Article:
Legal Question in Real Estate Law in California

I found out that my last place of tenancy was an illegal sublet at a large apartment complex. The "landlord" decided to end the terms per text message due to my inability to pay rent on time for that month. He offered me a solution and sent me an addendum via email asking me to vacate within 30 days. Neither one signed it. He is now threatening litigation a month later if I do not pay him for a canceled lease fee of one month's rent, past due rent, and other erroneous charges I did not agree to. My question is will this hold up in court.?

For reference, I'm in Los Angeles, CA.


Asked on 3/28/22, 10:08 pm

1 Answer from Attorneys

Timothy McCormick Haapala, Thompson & Abern, LLP

Merely sending you an addendum does not bind you to it. On the other hand if assent was given by other conduct, it can become binding without being signed. For example, if I send a message saying, "If you give my mom $3,000, I will give you my used car," and you give my mom $3,000, I owe you the car. A signed written agreement is only a record of a biding contract. A contract is the agreement itself between the parties. Some contracts require a signed written document to make them enforceable. Most do not. On the other hand, a unilateral demand that is not agreed to or complied with in any way does not form a contract. The nature of a contract is agreement or consent.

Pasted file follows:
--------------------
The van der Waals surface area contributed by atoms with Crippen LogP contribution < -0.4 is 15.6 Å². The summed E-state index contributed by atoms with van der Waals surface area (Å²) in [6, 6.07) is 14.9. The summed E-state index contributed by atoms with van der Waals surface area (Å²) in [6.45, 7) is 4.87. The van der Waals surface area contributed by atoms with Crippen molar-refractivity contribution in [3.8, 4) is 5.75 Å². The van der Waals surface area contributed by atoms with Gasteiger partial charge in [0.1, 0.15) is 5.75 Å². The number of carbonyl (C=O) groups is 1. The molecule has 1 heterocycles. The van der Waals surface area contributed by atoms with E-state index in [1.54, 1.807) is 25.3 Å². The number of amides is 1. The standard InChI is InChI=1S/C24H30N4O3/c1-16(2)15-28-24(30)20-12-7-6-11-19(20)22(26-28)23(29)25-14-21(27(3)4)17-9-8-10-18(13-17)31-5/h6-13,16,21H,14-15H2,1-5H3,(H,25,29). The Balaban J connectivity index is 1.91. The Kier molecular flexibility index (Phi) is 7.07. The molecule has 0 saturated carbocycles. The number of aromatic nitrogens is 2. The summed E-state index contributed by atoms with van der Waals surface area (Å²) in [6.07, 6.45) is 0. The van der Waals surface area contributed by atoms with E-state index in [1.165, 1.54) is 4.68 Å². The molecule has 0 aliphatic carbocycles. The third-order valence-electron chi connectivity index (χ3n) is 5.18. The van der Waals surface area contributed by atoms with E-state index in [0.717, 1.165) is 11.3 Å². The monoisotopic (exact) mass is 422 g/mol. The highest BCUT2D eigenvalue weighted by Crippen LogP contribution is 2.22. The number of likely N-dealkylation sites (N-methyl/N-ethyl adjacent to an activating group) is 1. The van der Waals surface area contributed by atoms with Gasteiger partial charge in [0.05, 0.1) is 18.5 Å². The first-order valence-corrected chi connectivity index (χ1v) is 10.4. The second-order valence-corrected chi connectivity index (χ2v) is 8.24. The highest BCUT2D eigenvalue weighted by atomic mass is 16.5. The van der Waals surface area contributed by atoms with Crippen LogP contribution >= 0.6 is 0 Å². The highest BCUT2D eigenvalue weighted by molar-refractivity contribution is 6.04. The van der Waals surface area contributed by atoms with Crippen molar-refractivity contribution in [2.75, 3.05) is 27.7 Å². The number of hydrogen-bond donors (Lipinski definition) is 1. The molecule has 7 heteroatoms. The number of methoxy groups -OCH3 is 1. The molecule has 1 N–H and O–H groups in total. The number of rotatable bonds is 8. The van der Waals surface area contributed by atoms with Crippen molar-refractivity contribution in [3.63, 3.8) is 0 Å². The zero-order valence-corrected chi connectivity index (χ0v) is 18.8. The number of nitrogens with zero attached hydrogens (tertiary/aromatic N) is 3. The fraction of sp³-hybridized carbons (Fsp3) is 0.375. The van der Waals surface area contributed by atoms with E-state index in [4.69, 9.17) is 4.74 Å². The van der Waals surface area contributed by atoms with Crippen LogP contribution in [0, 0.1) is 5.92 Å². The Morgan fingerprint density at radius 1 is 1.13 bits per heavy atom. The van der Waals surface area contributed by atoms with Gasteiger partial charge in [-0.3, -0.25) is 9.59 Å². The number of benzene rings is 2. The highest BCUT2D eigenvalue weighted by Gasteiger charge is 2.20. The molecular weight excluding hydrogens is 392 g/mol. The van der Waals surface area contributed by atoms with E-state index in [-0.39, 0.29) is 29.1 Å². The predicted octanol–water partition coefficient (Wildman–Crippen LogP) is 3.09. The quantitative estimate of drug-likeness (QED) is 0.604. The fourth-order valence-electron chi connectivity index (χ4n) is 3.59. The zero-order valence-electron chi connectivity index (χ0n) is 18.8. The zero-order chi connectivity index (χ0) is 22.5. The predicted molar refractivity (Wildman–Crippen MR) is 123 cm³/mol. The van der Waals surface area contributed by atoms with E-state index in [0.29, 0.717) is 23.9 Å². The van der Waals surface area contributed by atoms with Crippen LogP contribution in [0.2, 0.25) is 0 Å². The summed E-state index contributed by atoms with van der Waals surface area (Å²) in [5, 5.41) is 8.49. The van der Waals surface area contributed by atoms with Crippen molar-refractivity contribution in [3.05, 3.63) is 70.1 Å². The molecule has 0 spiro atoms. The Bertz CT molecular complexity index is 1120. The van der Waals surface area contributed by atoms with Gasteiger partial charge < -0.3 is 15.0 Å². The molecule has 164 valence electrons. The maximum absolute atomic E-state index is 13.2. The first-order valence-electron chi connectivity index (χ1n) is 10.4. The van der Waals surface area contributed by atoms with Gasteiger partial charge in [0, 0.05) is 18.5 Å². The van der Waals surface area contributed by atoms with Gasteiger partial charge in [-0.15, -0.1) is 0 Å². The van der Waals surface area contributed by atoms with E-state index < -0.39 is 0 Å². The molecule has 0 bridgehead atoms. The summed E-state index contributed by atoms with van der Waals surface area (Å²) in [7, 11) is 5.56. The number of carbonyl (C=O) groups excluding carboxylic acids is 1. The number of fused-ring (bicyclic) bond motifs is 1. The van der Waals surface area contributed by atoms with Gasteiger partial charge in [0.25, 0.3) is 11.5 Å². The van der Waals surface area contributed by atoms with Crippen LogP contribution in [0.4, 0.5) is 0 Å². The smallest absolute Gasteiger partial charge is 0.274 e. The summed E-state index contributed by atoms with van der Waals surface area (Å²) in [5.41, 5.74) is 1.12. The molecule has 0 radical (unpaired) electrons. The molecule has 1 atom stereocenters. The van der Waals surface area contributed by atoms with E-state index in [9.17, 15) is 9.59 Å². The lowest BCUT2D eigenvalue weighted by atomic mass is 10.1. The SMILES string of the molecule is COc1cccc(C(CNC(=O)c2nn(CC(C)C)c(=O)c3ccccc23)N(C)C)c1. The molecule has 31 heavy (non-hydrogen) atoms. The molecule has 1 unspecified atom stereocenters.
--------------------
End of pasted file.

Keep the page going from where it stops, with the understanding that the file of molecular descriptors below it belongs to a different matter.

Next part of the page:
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Answered on 3/29/22, 11:47 am


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